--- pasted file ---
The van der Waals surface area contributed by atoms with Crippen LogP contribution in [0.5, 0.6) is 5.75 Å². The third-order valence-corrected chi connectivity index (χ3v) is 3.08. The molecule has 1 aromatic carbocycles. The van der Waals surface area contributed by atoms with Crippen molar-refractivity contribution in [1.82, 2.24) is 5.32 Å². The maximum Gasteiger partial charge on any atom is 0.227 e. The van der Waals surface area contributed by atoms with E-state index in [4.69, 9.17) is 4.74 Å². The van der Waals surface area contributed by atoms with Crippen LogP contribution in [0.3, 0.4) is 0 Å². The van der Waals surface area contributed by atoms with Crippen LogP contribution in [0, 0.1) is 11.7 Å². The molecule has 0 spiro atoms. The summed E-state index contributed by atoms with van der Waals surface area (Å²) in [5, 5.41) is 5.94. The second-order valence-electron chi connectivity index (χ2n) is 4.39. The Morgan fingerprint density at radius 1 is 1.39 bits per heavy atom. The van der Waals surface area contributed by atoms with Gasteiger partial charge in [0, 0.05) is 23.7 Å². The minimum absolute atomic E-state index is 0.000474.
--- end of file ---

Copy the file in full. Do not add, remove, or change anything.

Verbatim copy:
The van der Waals surface area contributed by atoms with Crippen LogP contribution in [0.5, 0.6) is 5.75 Å². The third-order valence-corrected chi connectivity index (χ3v) is 3.08. The molecule has 1 aromatic carbocycles. The van der Waals surface area contributed by atoms with Crippen molar-refractivity contribution in [1.82, 2.24) is 5.32 Å². The maximum Gasteiger partial charge on any atom is 0.227 e. The van der Waals surface area contributed by atoms with E-state index in [4.69, 9.17) is 4.74 Å². The van der Waals surface area contributed by atoms with Crippen LogP contribution in [0.3, 0.4) is 0 Å². The van der Waals surface area contributed by atoms with Crippen LogP contribution in [0, 0.1) is 11.7 Å². The molecule has 0 spiro atoms. The summed E-state index contributed by atoms with van der Waals surface area (Å²) in [5, 5.41) is 5.94. The second-order valence-electron chi connectivity index (χ2n) is 4.39. The Morgan fingerprint density at radius 1 is 1.39 bits per heavy atom. The van der Waals surface area contributed by atoms with Gasteiger partial charge in [0, 0.05) is 23.7 Å². The minimum absolute atomic E-state index is 0.000474.